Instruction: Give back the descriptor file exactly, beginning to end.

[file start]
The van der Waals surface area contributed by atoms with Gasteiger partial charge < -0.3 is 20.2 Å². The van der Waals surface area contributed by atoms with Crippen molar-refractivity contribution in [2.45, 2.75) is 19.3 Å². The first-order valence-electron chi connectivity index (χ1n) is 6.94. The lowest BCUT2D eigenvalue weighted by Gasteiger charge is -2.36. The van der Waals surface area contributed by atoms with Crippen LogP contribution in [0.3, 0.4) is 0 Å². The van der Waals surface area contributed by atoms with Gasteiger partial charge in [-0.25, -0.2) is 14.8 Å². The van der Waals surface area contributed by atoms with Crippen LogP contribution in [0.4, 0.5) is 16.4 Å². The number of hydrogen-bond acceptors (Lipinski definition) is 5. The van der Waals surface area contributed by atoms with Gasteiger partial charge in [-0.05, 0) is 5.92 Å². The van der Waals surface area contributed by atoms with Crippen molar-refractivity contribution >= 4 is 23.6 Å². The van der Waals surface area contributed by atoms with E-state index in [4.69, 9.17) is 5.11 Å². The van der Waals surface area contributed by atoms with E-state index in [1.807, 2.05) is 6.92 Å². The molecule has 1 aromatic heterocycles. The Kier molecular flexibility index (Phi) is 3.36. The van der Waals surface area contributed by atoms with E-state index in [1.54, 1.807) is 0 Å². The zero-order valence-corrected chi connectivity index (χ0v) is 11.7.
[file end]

The van der Waals surface area contributed by atoms with Gasteiger partial charge < -0.3 is 20.2 Å². The van der Waals surface area contributed by atoms with Crippen molar-refractivity contribution in [2.45, 2.75) is 19.3 Å². The first-order valence-electron chi connectivity index (χ1n) is 6.94. The lowest BCUT2D eigenvalue weighted by Gasteiger charge is -2.36. The van der Waals surface area contributed by atoms with Crippen LogP contribution in [0.3, 0.4) is 0 Å². The van der Waals surface area contributed by atoms with Gasteiger partial charge in [-0.25, -0.2) is 14.8 Å². The van der Waals surface area contributed by atoms with Crippen LogP contribution in [0.4, 0.5) is 16.4 Å². The number of hydrogen-bond acceptors (Lipinski definition) is 5. The van der Waals surface area contributed by atoms with Gasteiger partial charge in [-0.05, 0) is 5.92 Å². The van der Waals surface area contributed by atoms with Crippen molar-refractivity contribution >= 4 is 23.6 Å². The van der Waals surface area contributed by atoms with E-state index in [4.69, 9.17) is 5.11 Å². The van der Waals surface area contributed by atoms with E-state index in [1.807, 2.05) is 6.92 Å². The molecule has 1 aromatic heterocycles. The Kier molecular flexibility index (Phi) is 3.36. The van der Waals surface area contributed by atoms with E-state index in [1.54, 1.807) is 0 Å². The zero-order valence-corrected chi connectivity index (χ0v) is 11.7.